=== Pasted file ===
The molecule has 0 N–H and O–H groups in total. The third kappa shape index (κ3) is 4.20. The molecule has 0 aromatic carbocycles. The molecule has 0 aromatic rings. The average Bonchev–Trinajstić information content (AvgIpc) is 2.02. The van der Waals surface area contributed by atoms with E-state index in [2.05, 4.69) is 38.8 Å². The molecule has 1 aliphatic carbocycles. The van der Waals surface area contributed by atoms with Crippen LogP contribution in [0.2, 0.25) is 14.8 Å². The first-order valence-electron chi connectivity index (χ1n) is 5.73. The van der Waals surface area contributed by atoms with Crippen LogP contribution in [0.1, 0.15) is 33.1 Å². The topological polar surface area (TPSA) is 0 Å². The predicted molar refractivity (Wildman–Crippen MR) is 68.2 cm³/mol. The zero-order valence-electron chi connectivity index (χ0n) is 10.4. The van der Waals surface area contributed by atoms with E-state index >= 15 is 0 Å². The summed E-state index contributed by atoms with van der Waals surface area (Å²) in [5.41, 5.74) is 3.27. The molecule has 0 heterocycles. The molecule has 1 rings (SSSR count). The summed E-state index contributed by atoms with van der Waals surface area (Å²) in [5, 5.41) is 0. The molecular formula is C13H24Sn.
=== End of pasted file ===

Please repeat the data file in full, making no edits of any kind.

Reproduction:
The molecule has 0 N–H and O–H groups in total. The third kappa shape index (κ3) is 4.20. The molecule has 0 aromatic carbocycles. The molecule has 0 aromatic rings. The average Bonchev–Trinajstić information content (AvgIpc) is 2.02. The van der Waals surface area contributed by atoms with E-state index in [2.05, 4.69) is 38.8 Å². The molecule has 1 aliphatic carbocycles. The van der Waals surface area contributed by atoms with Crippen LogP contribution in [0.2, 0.25) is 14.8 Å². The first-order valence-electron chi connectivity index (χ1n) is 5.73. The van der Waals surface area contributed by atoms with Crippen LogP contribution in [0.1, 0.15) is 33.1 Å². The topological polar surface area (TPSA) is 0 Å². The predicted molar refractivity (Wildman–Crippen MR) is 68.2 cm³/mol. The zero-order valence-electron chi connectivity index (χ0n) is 10.4. The van der Waals surface area contributed by atoms with E-state index >= 15 is 0 Å². The summed E-state index contributed by atoms with van der Waals surface area (Å²) in [5.41, 5.74) is 3.27. The molecule has 0 heterocycles. The molecule has 1 rings (SSSR count). The summed E-state index contributed by atoms with van der Waals surface area (Å²) in [5, 5.41) is 0. The molecular formula is C13H24Sn.